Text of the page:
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Surging UK insurance premiums for electric vehicles pose a risk to their widespread adoption, analysts have warned.
Some providers have become hesitant to offer cover for battery-powered cars due to the difficulties in underwriting the cost of replacement or repair of their components, exacerbated by a shortage of specialist technicians.
These factors have added extra challenges for insurers in a market where the wider inflationary pressures have driven the price of motor insurance for all vehicles to an all-time high.
Ben Nelmes, chief executive at New AutoMotive, a non-profit organisation that supports the transition to electric vehicles, said rising insurance costs threatened to “undermine the appeal of electric cars and vans for businesses and motorists because it undermines one of the key advantages of electric vehicles, which is their cheaper running costs”.
Price comparison website Confused.com said the average cost of insuring the Tesla Model 3, the most quoted EV on its platform, rose by more than two-thirds in the past two years from £814 in 2021 to £1,367. The cost of insuring the cheaper MG4 rose from £554 last year to £711 in 2023.
“While we’re seeing new makes and models on our roads now, these cars typically have more advanced technology or parts,” said Louise Thomas, a motor insurance analyst at Confused.com. “And in the event of a claim, these can be incredibly costly for insurers to repair or replace.”
The platform was seeing fewer insurers offering EV policies than for other types of vehicles, “which can mean pricing is less competitive”, she added.
Last month, retailer John Lewis said it had stopped selling insurance for electric vehicles after Covea, its underwriter, withdrew cover while it reassessed the cost of EV repairs — a move confirmed by the French insurer.
Colin Walker, head of transport at the Energy & Climate Intelligence Unit, said the rising cost of cover would exacerbate the concerns of prospective buyers about the higher purchase price of EVs, compared with combustion-engined vehicles, and the lack of charging infrastructure. “If you then see a significant jump in the cost of insurance, the proportion of people who can afford them narrows,” he added.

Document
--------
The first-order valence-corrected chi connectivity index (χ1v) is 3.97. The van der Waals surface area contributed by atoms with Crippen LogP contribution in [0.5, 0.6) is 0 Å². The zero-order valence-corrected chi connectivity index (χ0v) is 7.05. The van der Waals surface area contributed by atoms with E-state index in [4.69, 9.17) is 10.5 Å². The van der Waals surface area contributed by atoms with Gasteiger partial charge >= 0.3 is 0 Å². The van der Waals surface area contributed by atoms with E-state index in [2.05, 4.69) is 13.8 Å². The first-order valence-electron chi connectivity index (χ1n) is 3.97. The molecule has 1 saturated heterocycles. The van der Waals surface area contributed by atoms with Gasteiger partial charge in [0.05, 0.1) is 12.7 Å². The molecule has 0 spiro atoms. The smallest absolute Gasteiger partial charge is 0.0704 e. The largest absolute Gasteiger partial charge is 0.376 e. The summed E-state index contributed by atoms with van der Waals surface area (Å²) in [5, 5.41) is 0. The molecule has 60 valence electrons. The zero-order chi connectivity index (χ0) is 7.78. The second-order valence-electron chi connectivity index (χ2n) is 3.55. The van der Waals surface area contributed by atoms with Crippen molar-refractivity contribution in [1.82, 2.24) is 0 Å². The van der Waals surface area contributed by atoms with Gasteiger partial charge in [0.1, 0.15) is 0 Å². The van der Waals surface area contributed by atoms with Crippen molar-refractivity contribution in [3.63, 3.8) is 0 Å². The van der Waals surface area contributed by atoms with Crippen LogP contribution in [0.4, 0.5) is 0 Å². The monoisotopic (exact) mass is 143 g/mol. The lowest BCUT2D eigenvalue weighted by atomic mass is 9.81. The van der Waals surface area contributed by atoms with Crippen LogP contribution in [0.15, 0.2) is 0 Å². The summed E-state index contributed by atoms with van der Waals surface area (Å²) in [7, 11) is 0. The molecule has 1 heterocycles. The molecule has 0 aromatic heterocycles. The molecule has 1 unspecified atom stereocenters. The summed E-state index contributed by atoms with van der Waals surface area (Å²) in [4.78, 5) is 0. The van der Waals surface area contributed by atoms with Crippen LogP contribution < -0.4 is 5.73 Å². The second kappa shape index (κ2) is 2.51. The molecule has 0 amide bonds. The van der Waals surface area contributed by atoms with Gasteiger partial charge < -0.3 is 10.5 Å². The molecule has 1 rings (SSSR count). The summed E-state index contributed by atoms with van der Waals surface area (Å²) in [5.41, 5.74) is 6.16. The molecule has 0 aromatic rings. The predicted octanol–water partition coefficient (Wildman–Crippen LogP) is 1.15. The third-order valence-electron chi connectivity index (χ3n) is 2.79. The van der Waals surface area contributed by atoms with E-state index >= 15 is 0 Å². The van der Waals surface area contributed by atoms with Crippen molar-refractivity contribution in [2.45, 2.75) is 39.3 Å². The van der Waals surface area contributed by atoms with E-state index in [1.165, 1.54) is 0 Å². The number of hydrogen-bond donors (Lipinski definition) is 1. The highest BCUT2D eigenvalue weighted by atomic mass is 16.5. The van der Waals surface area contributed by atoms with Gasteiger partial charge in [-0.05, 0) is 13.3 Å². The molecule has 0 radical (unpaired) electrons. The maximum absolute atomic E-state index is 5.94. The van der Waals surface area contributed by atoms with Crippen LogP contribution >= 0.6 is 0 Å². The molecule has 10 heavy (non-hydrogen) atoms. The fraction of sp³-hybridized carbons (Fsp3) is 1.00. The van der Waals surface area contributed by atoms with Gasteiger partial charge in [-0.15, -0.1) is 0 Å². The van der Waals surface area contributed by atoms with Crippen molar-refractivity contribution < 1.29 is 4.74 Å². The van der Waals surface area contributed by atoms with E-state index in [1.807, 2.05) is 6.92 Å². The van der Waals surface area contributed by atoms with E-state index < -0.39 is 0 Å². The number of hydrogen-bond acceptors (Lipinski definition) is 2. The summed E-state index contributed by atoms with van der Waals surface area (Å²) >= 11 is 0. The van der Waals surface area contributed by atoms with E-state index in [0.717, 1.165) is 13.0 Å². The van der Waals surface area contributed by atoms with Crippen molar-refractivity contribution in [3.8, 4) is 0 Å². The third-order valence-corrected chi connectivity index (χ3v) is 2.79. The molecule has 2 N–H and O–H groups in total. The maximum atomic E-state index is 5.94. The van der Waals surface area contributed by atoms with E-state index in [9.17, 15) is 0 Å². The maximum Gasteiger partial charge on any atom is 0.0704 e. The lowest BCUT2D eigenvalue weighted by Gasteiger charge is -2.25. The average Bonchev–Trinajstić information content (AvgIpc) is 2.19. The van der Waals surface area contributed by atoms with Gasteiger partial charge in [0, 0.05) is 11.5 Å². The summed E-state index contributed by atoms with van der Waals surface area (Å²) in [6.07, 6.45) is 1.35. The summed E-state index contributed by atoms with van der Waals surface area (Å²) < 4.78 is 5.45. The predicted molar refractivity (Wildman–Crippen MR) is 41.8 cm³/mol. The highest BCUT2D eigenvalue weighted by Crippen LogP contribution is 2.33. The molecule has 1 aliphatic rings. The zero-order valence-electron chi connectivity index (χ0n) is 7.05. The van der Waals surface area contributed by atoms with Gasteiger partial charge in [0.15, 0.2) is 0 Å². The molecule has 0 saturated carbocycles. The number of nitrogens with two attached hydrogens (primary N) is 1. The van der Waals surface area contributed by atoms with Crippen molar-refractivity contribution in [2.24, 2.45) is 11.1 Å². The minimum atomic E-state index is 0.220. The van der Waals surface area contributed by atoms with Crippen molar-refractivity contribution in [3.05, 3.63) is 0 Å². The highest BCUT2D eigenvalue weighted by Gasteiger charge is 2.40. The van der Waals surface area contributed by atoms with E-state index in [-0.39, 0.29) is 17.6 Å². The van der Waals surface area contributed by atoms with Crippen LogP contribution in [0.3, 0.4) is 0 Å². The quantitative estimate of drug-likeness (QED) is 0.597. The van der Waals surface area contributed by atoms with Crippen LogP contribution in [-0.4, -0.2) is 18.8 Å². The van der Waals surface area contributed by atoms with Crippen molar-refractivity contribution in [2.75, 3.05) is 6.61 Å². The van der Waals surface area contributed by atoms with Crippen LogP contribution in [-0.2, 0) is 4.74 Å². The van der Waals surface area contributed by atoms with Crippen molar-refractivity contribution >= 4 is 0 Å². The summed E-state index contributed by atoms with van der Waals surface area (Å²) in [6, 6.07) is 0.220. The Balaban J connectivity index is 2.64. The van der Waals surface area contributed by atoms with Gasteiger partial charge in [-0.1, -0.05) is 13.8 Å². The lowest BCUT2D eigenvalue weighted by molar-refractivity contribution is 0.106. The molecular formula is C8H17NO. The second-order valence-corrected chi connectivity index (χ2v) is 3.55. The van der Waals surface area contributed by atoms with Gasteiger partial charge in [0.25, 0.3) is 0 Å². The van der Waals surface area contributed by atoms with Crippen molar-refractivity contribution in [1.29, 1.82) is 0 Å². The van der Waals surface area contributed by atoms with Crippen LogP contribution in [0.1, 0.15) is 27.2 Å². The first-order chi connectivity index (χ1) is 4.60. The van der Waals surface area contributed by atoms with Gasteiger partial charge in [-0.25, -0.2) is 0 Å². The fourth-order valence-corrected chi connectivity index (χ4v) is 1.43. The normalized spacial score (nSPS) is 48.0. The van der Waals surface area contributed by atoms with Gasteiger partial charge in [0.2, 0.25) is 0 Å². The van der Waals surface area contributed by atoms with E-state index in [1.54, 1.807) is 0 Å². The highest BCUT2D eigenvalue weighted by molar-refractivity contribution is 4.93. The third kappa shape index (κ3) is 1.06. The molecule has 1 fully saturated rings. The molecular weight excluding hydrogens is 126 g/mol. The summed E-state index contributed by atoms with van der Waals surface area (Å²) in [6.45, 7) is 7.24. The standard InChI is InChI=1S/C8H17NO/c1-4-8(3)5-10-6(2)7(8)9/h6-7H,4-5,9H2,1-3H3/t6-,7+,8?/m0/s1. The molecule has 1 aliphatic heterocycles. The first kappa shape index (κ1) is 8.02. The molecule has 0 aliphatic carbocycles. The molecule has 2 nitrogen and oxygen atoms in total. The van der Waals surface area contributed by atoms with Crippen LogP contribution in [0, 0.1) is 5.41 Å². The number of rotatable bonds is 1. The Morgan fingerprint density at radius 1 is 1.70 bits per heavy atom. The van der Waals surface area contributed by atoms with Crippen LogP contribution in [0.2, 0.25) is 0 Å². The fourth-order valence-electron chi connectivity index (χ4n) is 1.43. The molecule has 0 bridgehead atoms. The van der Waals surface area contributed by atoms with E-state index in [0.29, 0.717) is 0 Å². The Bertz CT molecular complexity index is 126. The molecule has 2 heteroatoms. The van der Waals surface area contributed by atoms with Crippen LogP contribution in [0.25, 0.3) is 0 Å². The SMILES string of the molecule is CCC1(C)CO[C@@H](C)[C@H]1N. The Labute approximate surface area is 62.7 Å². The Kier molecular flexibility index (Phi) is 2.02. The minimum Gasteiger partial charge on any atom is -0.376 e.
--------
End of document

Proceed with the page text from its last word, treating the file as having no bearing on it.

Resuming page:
Carl Shuker, chief executive for UK and Ireland at insurance broker Howden, said that finding enough capacity among insurers to cover EVs was “certainly an issue”, with underwriters citing difficulties in sourcing spare parts and specialist labour as contributing to unsustainable costs.
“All these factors are leading some, but not all, insurers to rethink their appetite,” Shuker added.
A key early test of insurance appetite will come in January, according to Nelmes, when UK carmakers will have to increase their sales of EVs to meet mandatory targets.
Some analysts argue that commitments from big insurers such as Aviva to insure EVs as part of their green transition strategy will ensure there will be enough cover available in the market in the long term.
“Insurers will insure electric cars, but some are pickier than others,” said Mike Powell, motor insurance expert at Defaqto, which analyses and rates financial products.
Powell added that insurers were “struggling with electric cars” for a range of reasons including a shortage of technicians, a problem that he predicted could worsen as more EVs hit the road.